After two mistrials for Ray Tensing, the prosecutor in the case said Tuesday he is moving to dismiss the murder indictment against the University of Cincinnati police officer.
Tensing was charged with murder and voluntary manslaughter after fatally shooting Samuel DuBose during a July 2015 traffic stop. The officer testified he shot DuBose because he feared for his life after his left arm became trapped inside DuBose's moving car July 19, 2015.
Saying "there is not a likelihood of success at (a third) trial," Hamilton County prosecutor Joseph Deters said he based his decision on speaking to jurors who declined to find fault in police officers' actions.
"I truly believe in this case or I wouldn't have brought it," he told reporters. "In this case, we have jurors who will not vote to convict a police officer."
"To say that we overcharged (Tensing) is absolutely idiotic," he added.
Deters said he had spoken to DuBose's family and said they are upset with his decision.
"It was horrible," he said. "It'd be the reaction I would have if this was my brother."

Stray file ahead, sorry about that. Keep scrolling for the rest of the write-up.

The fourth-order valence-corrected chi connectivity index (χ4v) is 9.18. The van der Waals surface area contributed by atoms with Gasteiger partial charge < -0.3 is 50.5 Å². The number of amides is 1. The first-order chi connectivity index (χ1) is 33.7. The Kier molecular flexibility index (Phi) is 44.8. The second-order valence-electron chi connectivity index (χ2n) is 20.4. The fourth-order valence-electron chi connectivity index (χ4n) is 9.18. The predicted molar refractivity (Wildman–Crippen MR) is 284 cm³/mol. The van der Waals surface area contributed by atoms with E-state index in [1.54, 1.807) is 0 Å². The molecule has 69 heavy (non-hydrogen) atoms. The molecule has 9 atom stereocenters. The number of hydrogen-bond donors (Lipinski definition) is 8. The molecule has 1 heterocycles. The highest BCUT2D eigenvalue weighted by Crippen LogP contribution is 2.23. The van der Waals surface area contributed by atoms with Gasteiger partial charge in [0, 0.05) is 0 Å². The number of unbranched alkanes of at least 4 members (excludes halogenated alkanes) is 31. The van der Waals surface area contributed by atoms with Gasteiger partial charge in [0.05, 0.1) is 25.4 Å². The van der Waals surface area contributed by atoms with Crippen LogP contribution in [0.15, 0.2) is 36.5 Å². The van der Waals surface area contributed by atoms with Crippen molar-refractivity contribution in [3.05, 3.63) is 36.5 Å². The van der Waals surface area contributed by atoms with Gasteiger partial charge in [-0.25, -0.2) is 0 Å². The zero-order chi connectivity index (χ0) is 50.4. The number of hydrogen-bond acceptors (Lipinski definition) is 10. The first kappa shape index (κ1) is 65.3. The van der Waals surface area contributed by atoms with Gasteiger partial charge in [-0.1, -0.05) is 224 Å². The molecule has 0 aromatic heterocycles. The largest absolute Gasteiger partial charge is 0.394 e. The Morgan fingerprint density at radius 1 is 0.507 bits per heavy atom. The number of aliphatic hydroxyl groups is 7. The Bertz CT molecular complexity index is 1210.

The matter has been referred to the U.S. Attorney's Office for potential civil rights violations, Deters said, adding that a member of his staff has met with the feds to review evidence.
Court proceedings in June and November ended in mistrial.
While prosecutors in June told the jury that Tensing made a tactical error when he reached his left arm inside DuBose's car and then escalated the problem by firing his weapon, Tensing's attorney argued otherwise.
Stew Mathews contended that DuBose "elected to start that car, put it into gear and take off with Ray Tensing's arm trapped inside it. I submit to you that is a threat to his life and to his well-being."
The University of Cincinnati agreed in January 2016 to pay $4.85 million to the family of DuBose. The school also agreed to set up a memorial to DuBose on campus, invite the family to take part in meetings on police reform, issue a formal apology and provide free undergraduate education to DuBose's 12 children.